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Canadian cleantech sector falling behind in global race: report

A new report says Canada performs well in supporting early research and precommercial efforts, but falls short in patenting its intellectual property and in venture financing for cleantech startups.

Brent Lewin/Bloomberg

Federal and provincial governments need to address the financing gaps that are hobbling Canada's cleantech companies and causing them to fall behind international rivals in the fast-growing global market, says a report from two venture capital firms.

While Canada performs well in supporting early research and precommercial efforts, the country falls short in patenting its intellectual property and in venture financing for cleantech startups that would allow them to build commercial-scale, export-oriented operations, says the report from federally owned Sustainable Development Technology Canada and Montreal-based Cycle Capital Management Inc.

"Few Canadian cleantech companies are able to scale up," says the report, to be released Tuesday.

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"This has to do with weakness in the Canadian financing chain."

The federal government is touting the promise of a clean-technology boom as an economic payoff of federal and provincial efforts to reduce greenhouse gas emissions.

"It could be an opportunity," Cycle Capital co-founder Andrée-Lise Méthot said in an interview. "But we have to do the right thing to make sure we can take advantage of it."

Prime Minister Justin Trudeau is scheduled to meet with the premiers and indigenous leaders Friday to finalize a pan-Canadian climate-change strategy that will include a national price on carbon and other measures to reduce greenhouse gas emissions. Ottawa is also pushing for a federal-provincial-territorial agreement on measures to encourage the growth of export-oriented cleantech firms.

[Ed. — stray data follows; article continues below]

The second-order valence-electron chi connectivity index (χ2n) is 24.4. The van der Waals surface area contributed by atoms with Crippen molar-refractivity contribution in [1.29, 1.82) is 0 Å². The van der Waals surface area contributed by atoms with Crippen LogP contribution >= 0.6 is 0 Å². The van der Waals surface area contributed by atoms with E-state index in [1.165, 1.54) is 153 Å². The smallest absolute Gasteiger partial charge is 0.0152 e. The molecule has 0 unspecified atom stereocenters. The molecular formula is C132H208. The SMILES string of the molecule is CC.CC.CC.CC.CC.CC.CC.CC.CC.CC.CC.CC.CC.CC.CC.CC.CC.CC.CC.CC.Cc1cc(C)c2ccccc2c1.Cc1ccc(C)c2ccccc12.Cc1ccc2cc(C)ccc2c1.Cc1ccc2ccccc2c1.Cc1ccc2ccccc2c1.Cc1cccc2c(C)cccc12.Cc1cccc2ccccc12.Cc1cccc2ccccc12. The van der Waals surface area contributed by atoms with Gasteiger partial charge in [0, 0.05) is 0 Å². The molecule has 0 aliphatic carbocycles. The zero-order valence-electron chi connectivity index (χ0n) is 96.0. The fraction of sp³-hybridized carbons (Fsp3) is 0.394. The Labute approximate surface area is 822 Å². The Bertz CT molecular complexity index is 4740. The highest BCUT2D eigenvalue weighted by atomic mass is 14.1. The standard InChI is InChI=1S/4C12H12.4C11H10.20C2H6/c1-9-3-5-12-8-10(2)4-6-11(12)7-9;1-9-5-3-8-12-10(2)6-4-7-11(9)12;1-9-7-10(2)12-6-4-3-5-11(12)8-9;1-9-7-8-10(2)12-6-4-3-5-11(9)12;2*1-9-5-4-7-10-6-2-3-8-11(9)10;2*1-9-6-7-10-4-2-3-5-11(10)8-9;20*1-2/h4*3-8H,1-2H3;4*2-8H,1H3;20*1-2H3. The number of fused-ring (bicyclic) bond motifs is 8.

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The SDTC-Cycle Capital report notes that Canada lags competitors in some keys areas and has seen its market share of global clean technology exports drop to 1.3 per cent from 2.2 per cent a decade ago. The sector – which includes renewable energy, advanced materials and energy-efficiency technologies – comprises some 775 companies that earned $11.6-billion in revenues in 2014 and accounted for 55,000 jobs.

One key predictor of commercial success is the rate at which patents are registered from research in published material, Ms. Méthot said. Canadian patents in the sector fell by an average of 7 per cent a year between 2009 and 2014, while global patents rose by 7 per cent a year. China is a juggernaut when it comes to registering patents from published material. Between 2000 and 2015, Canada recorded 16 academic patents per 1,000 publications, while the United States accounted for 37; China, 239.

"We in Canada can contribute to that, but we need to protect our ideas. We need to support our entrepreneurs and we need to make sure they will have the support of the private and public sector to build real companies with Canadian ownership," Ms. Méthot said.

SDTC president Leah Lawrence says there has been some improvement in venture capital efforts in Canada, but serious gaps remain for late-stage funding, the point at which startups often need access to large amounts of equity and debt financing to build commercial-scale plants.

Financing rounds are much smaller in Canada than in the United States. The average size of a late-stage debt financing round in Canada between 2010 and the first half of 2016 was less than half the U.S. average. And over that period, there were only 17 venture capital rounds worth more than $15-million in Canada, compared with 406 in the United States.

Ms. Méthot, whose company manages $240-million in funds, says Canada needs to bolster late-stage venture funding, perhaps through Sustainable Development Technology Canada, and should establish a debt fund to help finance capital-intensive scale-ups.

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